Nonetheless, soybean prices should correct downward later this year as Brazil’s harvest will eventually make it to the market. On 10 February, soybeans traded at USD 1,028 cents per bushel, however, we forecast prices to come down to USD 986 cents per bushel in Q4 of this year.
Sugar prices through the roof, but likely to correct downward
For those of you that take sugar with your coffee, you can take solace in the likelihood of sugar prices coming down later this year. Although, sugar prices were going through the roof earlier this year, a number of countries have recently intervened, which has seen prices stabilize.
The sugar price rally will likely peter out over the course of the year as Brazil—the world’s top sugar producer—is expected to significantly increase its sugar cane harvest. According to Reuters, Brazilian sugar cane production will come in at 35 million tons in 2017, as higher sugar prices will encourage millers to produce more sugar rather than other derivatives such as ethanol. Sugar traded at USD 20.5 cents per pound on 10 February, however, we expect the price to come down to USD 18.6 cents per pound in Q4 2017.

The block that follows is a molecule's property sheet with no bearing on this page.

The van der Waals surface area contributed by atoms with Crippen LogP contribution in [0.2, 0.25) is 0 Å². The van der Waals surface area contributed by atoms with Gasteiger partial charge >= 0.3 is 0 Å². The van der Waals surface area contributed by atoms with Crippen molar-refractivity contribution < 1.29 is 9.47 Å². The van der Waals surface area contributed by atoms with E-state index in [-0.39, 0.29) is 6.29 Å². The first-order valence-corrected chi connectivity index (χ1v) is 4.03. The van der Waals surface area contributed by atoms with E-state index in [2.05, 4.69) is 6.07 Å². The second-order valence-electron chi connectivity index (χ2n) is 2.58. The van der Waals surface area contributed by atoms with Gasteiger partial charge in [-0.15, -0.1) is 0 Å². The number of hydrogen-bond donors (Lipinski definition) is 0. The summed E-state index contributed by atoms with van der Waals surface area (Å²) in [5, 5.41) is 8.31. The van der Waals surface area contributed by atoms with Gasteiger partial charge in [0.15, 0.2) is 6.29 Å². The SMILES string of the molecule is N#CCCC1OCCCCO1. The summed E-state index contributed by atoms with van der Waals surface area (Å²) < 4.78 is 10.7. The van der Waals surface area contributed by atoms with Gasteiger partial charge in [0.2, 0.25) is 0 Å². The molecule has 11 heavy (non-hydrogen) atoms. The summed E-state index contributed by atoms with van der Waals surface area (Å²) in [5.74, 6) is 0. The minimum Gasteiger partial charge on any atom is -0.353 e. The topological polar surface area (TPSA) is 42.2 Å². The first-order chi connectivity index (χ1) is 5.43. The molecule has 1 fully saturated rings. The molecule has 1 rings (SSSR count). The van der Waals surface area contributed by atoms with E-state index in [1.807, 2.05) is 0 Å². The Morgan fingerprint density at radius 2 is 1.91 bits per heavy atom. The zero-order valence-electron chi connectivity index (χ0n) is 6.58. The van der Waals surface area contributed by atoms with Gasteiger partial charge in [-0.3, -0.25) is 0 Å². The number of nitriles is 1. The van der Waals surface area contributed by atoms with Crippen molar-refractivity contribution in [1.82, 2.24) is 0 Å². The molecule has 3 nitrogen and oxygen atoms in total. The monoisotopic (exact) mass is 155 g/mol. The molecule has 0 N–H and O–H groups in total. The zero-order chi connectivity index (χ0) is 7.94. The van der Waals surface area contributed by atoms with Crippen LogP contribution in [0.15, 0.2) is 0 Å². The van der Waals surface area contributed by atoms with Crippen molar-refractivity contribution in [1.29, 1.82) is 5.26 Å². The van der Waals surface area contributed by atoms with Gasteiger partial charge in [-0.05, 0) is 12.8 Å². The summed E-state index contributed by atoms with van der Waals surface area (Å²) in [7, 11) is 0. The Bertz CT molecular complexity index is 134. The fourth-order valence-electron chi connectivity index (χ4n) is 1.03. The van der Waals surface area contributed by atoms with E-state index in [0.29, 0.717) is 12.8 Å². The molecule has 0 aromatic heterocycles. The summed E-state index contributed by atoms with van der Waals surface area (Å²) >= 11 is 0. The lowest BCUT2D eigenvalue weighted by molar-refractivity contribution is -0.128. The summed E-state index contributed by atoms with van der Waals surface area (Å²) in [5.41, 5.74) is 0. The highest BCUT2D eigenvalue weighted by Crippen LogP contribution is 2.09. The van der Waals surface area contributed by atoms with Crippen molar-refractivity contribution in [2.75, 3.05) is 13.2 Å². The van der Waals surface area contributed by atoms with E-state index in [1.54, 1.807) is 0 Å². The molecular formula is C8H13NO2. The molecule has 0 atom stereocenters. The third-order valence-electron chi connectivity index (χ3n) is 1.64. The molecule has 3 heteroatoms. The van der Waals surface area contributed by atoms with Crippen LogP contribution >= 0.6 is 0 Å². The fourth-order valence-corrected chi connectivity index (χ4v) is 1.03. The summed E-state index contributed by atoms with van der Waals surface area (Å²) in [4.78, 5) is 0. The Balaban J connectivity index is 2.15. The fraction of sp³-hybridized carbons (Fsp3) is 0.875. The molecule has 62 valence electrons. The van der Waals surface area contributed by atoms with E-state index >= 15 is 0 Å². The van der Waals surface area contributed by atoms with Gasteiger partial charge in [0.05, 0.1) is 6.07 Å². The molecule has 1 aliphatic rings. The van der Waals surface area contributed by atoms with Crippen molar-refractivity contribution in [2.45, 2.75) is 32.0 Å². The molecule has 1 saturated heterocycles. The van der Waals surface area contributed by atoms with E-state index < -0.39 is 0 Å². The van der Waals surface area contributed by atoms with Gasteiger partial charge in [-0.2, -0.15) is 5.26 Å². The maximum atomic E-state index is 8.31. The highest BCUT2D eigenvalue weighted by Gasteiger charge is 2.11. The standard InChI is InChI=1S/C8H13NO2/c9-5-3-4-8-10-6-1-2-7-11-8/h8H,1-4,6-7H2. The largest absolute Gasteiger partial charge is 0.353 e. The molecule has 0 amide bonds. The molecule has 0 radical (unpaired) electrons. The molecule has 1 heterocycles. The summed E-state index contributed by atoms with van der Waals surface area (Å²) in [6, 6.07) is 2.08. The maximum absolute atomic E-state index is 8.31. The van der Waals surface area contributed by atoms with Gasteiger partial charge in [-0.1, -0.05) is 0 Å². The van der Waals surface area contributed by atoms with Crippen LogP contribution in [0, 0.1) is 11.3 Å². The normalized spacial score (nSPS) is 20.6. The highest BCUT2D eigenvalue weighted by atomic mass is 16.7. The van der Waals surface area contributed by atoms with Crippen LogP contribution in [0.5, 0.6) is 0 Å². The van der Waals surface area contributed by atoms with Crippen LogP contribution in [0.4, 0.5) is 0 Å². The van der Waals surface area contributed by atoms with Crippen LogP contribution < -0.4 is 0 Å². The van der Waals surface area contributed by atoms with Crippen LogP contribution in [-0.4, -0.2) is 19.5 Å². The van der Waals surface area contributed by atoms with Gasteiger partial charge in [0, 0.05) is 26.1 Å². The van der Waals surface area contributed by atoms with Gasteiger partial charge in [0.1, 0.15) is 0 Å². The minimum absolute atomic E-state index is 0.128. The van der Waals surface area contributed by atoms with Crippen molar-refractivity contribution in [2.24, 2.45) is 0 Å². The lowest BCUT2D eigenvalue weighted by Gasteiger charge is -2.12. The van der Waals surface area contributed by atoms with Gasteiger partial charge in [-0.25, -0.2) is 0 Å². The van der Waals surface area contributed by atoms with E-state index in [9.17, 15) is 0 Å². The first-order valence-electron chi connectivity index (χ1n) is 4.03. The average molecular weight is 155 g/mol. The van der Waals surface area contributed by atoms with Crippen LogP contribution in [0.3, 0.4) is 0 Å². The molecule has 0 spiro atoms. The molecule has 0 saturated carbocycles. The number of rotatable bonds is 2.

Unfortunately, lower sugar prices aren’t likely to make your cup of coffee much cheaper. To quote the Beastie Boys, unless you take your “sugar with coffee and cream,” expect to be paying a little more for your cup of java in 2017.
If you are interested in more commodities price forecasts and written analysis, take a gander at one of our FocusEconomics Consensus Forecast Commodities reports. We cover 33 commodities, including energy commodities, industrial and precious metals as well as agricultural commodities with five-year Consensus Forecasts on prices. Click on the link below to download a sample report.
5-year economic forecasts on 30+ economic indicators for 127 countries & 33 commodities.
Date: February 21, 2017